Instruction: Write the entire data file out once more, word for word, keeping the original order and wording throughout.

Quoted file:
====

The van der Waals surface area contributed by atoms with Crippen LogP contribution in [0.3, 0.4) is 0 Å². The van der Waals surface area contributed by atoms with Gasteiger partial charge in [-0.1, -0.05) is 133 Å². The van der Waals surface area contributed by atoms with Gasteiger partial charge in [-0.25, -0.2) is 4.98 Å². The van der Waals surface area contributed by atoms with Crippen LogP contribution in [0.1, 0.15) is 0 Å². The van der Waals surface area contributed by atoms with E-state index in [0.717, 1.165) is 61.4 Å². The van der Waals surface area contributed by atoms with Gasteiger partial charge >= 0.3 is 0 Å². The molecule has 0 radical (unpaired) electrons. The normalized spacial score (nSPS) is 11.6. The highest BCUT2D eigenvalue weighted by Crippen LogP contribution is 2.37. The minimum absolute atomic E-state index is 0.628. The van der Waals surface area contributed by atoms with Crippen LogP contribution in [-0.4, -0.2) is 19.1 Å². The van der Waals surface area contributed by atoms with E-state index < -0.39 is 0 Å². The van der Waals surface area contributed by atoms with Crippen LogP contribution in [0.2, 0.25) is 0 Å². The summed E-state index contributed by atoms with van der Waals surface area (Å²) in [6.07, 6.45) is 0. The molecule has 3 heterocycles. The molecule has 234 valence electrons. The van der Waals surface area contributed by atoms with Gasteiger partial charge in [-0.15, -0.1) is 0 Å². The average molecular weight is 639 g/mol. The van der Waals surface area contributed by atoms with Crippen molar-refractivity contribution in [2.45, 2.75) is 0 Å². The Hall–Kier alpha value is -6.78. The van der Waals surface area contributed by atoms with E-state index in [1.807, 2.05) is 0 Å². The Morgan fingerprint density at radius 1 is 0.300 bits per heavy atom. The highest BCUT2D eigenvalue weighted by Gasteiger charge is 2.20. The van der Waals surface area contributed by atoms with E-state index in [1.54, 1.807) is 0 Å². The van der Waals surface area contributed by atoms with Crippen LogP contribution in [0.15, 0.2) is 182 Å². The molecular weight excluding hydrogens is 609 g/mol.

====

The van der Waals surface area contributed by atoms with Crippen LogP contribution in [0.3, 0.4) is 0 Å². The van der Waals surface area contributed by atoms with Gasteiger partial charge in [-0.1, -0.05) is 133 Å². The van der Waals surface area contributed by atoms with Gasteiger partial charge in [-0.25, -0.2) is 4.98 Å². The van der Waals surface area contributed by atoms with Crippen LogP contribution in [0.1, 0.15) is 0 Å². The van der Waals surface area contributed by atoms with E-state index in [0.717, 1.165) is 61.4 Å². The van der Waals surface area contributed by atoms with Gasteiger partial charge >= 0.3 is 0 Å². The molecule has 0 radical (unpaired) electrons. The normalized spacial score (nSPS) is 11.6. The highest BCUT2D eigenvalue weighted by Crippen LogP contribution is 2.37. The minimum absolute atomic E-state index is 0.628. The van der Waals surface area contributed by atoms with Crippen LogP contribution in [-0.4, -0.2) is 19.1 Å². The van der Waals surface area contributed by atoms with E-state index < -0.39 is 0 Å². The van der Waals surface area contributed by atoms with Crippen LogP contribution in [0.2, 0.25) is 0 Å². The summed E-state index contributed by atoms with van der Waals surface area (Å²) in [6.07, 6.45) is 0. The molecule has 3 heterocycles. The molecule has 234 valence electrons. The van der Waals surface area contributed by atoms with Gasteiger partial charge in [-0.15, -0.1) is 0 Å². The average molecular weight is 639 g/mol. The van der Waals surface area contributed by atoms with Crippen molar-refractivity contribution in [2.45, 2.75) is 0 Å². The Hall–Kier alpha value is -6.78. The van der Waals surface area contributed by atoms with E-state index in [1.807, 2.05) is 0 Å². The Morgan fingerprint density at radius 1 is 0.300 bits per heavy atom. The highest BCUT2D eigenvalue weighted by Gasteiger charge is 2.20. The van der Waals surface area contributed by atoms with E-state index in [1.54, 1.807) is 0 Å². The van der Waals surface area contributed by atoms with Crippen LogP contribution in [0.15, 0.2) is 182 Å². The molecular weight excluding hydrogens is 609 g/mol.